Though Pythagoras and I are ignorant about children, we had a sneaking suspicion at least one of our guests might be inclined to grab fistfuls of pet fur from under the sofa and eat them.
My money was on my cousin.
No matter, we needed to clean. I spent yesterday changing the sheets in the guest bedrooms and tidying bathrooms. When Pythagoras came home, he surveyed the place.
“The floors should probably be cleaned,” he said.
It was a task I’ve been avoiding for, oh – a year.
You think I’m kidding, but I’m not. When we built this house 5 years ago, I chose to cover nearly all 2,300 feet of floor surface with a tile the vendor called “African Batu Gray” and I called “dirty concrete.” It looks the same whether it’s coated with three inches of dirt or immaculate enough to eat ice cream off the surface.
I love this tile.
But Pythagoras was right. It probably needed to be cleaned in case our guests – operating under the mistaken assumption that we don’t live like cave dwellers – might attempt to walk barefoot, resulting in a foot fungus not treatable in the western hemisphere.
“Tell you what,” Pythagoras said. “If you corral the pets in the bedroom, I’ll do all the vacuuming and mopping in the rest of the house.”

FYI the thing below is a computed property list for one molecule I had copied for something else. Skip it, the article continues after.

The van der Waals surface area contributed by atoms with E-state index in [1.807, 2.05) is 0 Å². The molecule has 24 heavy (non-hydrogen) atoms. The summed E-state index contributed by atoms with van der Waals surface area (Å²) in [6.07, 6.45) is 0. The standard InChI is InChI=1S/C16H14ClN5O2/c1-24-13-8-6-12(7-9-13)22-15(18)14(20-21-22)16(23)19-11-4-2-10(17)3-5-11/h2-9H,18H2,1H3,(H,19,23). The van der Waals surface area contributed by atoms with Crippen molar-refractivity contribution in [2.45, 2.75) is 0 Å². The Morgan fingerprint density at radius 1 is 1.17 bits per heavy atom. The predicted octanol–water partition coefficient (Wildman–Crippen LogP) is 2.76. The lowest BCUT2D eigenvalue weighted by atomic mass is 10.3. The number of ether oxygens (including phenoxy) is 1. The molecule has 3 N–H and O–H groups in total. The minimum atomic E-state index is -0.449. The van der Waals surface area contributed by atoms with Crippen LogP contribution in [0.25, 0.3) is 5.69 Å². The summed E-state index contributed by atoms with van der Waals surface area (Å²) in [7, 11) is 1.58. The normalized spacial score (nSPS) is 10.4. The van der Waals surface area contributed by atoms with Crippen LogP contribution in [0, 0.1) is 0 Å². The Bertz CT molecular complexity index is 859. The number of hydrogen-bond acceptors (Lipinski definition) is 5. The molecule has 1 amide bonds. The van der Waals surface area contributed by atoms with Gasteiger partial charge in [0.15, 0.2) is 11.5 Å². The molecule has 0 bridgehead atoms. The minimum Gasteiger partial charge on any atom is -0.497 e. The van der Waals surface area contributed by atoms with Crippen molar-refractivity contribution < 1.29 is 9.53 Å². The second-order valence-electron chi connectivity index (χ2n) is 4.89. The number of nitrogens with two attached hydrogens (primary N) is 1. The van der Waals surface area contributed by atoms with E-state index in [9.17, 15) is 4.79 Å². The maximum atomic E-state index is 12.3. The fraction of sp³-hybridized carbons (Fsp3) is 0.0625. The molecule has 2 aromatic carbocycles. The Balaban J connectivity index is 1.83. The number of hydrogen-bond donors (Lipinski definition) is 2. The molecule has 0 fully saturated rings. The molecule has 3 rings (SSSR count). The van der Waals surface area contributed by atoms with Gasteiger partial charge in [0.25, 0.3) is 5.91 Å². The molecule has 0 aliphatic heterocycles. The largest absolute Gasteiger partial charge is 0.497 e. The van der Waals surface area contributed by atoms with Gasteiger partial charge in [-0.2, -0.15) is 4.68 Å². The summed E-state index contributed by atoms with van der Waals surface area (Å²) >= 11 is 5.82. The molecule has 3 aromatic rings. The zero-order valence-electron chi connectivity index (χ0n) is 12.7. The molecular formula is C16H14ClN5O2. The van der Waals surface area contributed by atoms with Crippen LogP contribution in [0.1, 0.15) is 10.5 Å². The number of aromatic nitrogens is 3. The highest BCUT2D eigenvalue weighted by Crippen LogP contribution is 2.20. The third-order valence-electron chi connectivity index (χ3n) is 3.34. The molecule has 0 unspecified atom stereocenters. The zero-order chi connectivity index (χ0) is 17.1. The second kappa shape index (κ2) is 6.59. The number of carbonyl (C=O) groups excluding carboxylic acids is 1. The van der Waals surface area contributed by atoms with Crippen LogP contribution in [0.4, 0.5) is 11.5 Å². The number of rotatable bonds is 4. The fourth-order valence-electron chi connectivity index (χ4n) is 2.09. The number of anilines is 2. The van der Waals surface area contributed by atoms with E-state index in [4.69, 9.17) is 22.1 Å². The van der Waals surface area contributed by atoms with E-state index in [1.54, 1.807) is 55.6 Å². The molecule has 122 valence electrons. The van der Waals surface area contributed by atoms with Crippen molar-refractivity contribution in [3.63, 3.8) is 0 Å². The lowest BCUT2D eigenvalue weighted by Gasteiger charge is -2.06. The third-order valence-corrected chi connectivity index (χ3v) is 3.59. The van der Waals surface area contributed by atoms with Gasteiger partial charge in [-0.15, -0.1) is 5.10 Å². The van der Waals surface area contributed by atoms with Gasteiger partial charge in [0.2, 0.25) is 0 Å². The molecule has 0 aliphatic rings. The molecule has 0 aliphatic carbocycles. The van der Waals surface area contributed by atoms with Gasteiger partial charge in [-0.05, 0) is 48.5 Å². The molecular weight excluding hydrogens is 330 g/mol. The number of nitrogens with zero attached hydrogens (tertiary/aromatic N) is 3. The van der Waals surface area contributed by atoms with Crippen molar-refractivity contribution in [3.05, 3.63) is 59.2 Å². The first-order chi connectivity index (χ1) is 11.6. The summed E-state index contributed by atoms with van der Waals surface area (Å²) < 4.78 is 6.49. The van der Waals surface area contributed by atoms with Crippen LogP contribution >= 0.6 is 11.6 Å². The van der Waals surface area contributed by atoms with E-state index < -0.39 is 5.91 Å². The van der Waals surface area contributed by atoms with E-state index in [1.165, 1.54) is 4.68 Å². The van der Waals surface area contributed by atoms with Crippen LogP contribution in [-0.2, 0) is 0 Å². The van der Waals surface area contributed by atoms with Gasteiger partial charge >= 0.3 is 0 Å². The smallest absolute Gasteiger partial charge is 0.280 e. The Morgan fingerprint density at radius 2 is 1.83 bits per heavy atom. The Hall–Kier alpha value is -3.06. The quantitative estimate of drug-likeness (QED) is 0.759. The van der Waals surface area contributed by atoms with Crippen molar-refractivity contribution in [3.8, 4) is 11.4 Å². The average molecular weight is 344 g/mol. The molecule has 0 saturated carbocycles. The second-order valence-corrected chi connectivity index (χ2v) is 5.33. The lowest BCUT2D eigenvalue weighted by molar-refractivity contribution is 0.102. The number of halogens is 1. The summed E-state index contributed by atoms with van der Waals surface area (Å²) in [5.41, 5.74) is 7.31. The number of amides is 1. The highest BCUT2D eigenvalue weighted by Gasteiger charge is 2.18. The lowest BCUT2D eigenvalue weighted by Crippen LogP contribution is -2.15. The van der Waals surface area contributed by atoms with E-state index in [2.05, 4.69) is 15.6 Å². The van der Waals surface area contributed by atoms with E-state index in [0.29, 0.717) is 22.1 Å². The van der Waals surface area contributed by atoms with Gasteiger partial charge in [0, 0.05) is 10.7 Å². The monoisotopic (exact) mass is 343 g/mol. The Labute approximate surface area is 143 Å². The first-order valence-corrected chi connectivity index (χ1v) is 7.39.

I stared at my husband for a few beats, wondering whether he’d been drinking, and if so, why he wasn’t sharing.
“Let me get this straight,” I said. “You’re going to clean every floor surface with the exception of the bedroom, which is where I’ll be hanging out surfing the Web and napping with the pets?”
Then I saw the unmistakable twinkle in his eye. “Oh,” I said. “You’re going to use the Shop-vac?”
My husband’s affair with the Shop-vac is legendary. If he spills a teaspoon of salt on the kitchen counter, he will retreat to the garage, lug in the hulking black appliance, select the proper hose and nozzle, outfit himself with a pair of earplugs, and fire it up.
“Wouldn’t a dishrag be easier?” I’ll shout over the roar of the machine.
Doesn’t matter, that’s not the point. The Shop-Vac is technically a power tool, and power tools are cool.
Last weekend, I caught him vacuuming the driveway with it. He’s used it to drain my aquarium several times, and once I found him vacuuming cat fur off our sheets.
“We have a washing machine,” I informed him.
Well, I tried to inform him. He couldn’t actually hear me over the roar of the motor.
I really can’t complain. I hate to clean, and if the Shop-Vac gives Pythagoras a reason to enjoy it, I’ll happily stand aside and let him drag it through the house while dragging his knuckles on the floor and occasionally scratching himself.
Though I’m a big believer in the notion, “why use a sledgehammer when a scalpel will do?” I can also respect the need to occasionally pull out the sledgehammer anyway. Whether you’re cleaning a house or editing a manuscript, there’s something infinitely more satisfying about revving the motor and powering through it with a vengeance.
Are there any areas in your life or your writing where you use a Shop-vac when a scalpel will do? You’ll have to write it in the comments. I can’t actually hear you right now, what with all the ringing in my ears.
|The lovely Shop-vac, the centerpiece of our living room.|